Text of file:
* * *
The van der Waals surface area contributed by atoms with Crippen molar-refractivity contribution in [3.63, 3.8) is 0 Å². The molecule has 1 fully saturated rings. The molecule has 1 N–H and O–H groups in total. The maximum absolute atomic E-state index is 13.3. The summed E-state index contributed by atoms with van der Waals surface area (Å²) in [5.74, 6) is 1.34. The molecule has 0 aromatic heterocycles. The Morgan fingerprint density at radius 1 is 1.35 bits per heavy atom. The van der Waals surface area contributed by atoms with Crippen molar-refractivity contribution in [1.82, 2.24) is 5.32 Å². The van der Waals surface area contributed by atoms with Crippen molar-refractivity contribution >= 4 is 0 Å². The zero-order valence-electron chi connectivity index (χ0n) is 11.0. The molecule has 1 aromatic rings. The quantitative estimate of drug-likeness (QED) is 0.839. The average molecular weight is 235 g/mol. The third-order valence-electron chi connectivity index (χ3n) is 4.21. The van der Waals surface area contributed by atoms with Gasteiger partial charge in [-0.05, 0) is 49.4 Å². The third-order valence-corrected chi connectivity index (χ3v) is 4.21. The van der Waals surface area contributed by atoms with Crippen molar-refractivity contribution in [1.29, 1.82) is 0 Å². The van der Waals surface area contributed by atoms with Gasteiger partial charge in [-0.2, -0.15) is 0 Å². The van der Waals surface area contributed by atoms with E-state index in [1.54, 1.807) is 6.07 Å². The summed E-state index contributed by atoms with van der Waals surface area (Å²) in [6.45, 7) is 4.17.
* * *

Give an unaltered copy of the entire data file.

The van der Waals surface area contributed by atoms with Crippen molar-refractivity contribution in [3.63, 3.8) is 0 Å². The molecule has 1 fully saturated rings. The molecule has 1 N–H and O–H groups in total. The maximum absolute atomic E-state index is 13.3. The summed E-state index contributed by atoms with van der Waals surface area (Å²) in [5.74, 6) is 1.34. The molecule has 0 aromatic heterocycles. The Morgan fingerprint density at radius 1 is 1.35 bits per heavy atom. The van der Waals surface area contributed by atoms with Crippen molar-refractivity contribution in [1.82, 2.24) is 5.32 Å². The van der Waals surface area contributed by atoms with Crippen molar-refractivity contribution >= 4 is 0 Å². The zero-order valence-electron chi connectivity index (χ0n) is 11.0. The molecule has 1 aromatic rings. The quantitative estimate of drug-likeness (QED) is 0.839. The average molecular weight is 235 g/mol. The third-order valence-electron chi connectivity index (χ3n) is 4.21. The van der Waals surface area contributed by atoms with Gasteiger partial charge in [-0.05, 0) is 49.4 Å². The third-order valence-corrected chi connectivity index (χ3v) is 4.21. The van der Waals surface area contributed by atoms with Crippen molar-refractivity contribution in [1.29, 1.82) is 0 Å². The van der Waals surface area contributed by atoms with Gasteiger partial charge in [-0.2, -0.15) is 0 Å². The van der Waals surface area contributed by atoms with E-state index in [1.54, 1.807) is 6.07 Å². The summed E-state index contributed by atoms with van der Waals surface area (Å²) in [6.45, 7) is 4.17.